Diya visited a campsite with some friends. During the day, she decided to go for a swim in the river nearby. Diya left her phone with her clothes on a camping chair and headed down for a swim.
When she returned from her swim, Diya noticed that her phone was missing. She looked for it but realised someone had taken it. Diya had mobile phone insurance, so once she got home, she made a claim.
Diya’s insurer declined her claim because Diya had left her phone ‘unattended’ in a public place. Diya’s insurer also told her that her policy doesn’t cover theft if reasonable precautions to prevent theft aren’t taken.
Diya wasn’t happy with her insurer’s decision, so she complained to FSCL.
Diya thought her claim should be accepted. She argued that her phone wasn’t unattended – she said it wasn’t visible on the chair, and that she could see the chair from where she was swimming. She also argued that her policy wasn’t valid because she wasn’t sent her policy document.
Diya’s insurer considered the phone was unattended, and that Diya also hadn’t taken precautions to safeguard it, so they declined the claim. They also said that they had sent Diya her policy document.
We considered that Diya’s phone had been left ‘unattended’ when she left it on the camping chair to go swimming – because it was out of her possession and control, and probably out of her sight for some of the time she swam.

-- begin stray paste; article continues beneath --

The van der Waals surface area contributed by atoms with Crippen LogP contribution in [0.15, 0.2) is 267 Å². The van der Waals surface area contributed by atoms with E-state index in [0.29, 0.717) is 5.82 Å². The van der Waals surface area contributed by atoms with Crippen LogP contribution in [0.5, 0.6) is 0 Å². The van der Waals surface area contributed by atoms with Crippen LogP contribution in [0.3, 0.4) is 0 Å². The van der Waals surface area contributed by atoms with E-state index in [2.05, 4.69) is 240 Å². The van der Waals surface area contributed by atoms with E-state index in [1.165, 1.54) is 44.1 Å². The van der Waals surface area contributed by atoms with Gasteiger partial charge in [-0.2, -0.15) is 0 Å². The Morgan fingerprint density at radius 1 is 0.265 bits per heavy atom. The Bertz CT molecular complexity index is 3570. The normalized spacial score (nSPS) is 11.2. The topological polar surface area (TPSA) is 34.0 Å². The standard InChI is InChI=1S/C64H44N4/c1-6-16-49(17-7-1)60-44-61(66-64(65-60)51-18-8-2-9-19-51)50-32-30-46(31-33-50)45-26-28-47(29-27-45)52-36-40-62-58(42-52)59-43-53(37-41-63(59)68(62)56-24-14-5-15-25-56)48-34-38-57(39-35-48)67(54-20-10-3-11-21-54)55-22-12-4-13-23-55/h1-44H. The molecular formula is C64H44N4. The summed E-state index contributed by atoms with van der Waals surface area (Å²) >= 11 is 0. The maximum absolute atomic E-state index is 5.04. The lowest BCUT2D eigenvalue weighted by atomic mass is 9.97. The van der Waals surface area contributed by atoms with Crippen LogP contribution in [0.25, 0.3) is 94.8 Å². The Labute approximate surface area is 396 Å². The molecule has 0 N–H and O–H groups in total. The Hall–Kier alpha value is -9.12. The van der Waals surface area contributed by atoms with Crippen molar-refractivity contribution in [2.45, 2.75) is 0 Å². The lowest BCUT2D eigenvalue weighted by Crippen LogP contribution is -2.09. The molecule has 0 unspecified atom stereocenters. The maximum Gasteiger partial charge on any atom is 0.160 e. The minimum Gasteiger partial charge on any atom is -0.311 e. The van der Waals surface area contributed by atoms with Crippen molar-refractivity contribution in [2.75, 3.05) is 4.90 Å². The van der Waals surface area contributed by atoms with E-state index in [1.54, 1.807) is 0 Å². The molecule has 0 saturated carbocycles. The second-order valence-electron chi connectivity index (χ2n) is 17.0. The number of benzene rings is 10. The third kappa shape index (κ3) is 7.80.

Therefore, we thought it was fair for Diya’s insurer to decline the claim, because her policy didn’t cover her if the phone was left unattended in a public place.
We also thought Diya’s insurer could have relied on the other exclusion to decline the claim – Diya did not take the reasonable precautions to keep her phone safe (like locking it in her car whilst she swam).
Diya’s insurer showed us records of when they sent Diya her policy document, so we were satisfied Diya had been given a chance to review it.
We issued a decision explaining to Diya that we thought her insurer’s decision to decline her claim was fair. We recommended Diya discontinue her complaint.
This was the final step in our process.
Insights for consumers
This case shows that even if you have insurance, you still need to take care of your belongings. Insurance policies always have limits that mean you won’t be covered for everything that could happen.
If you aren’t careful with your belongings and they are stolen or damaged, your insurer may not be required to pay your claim.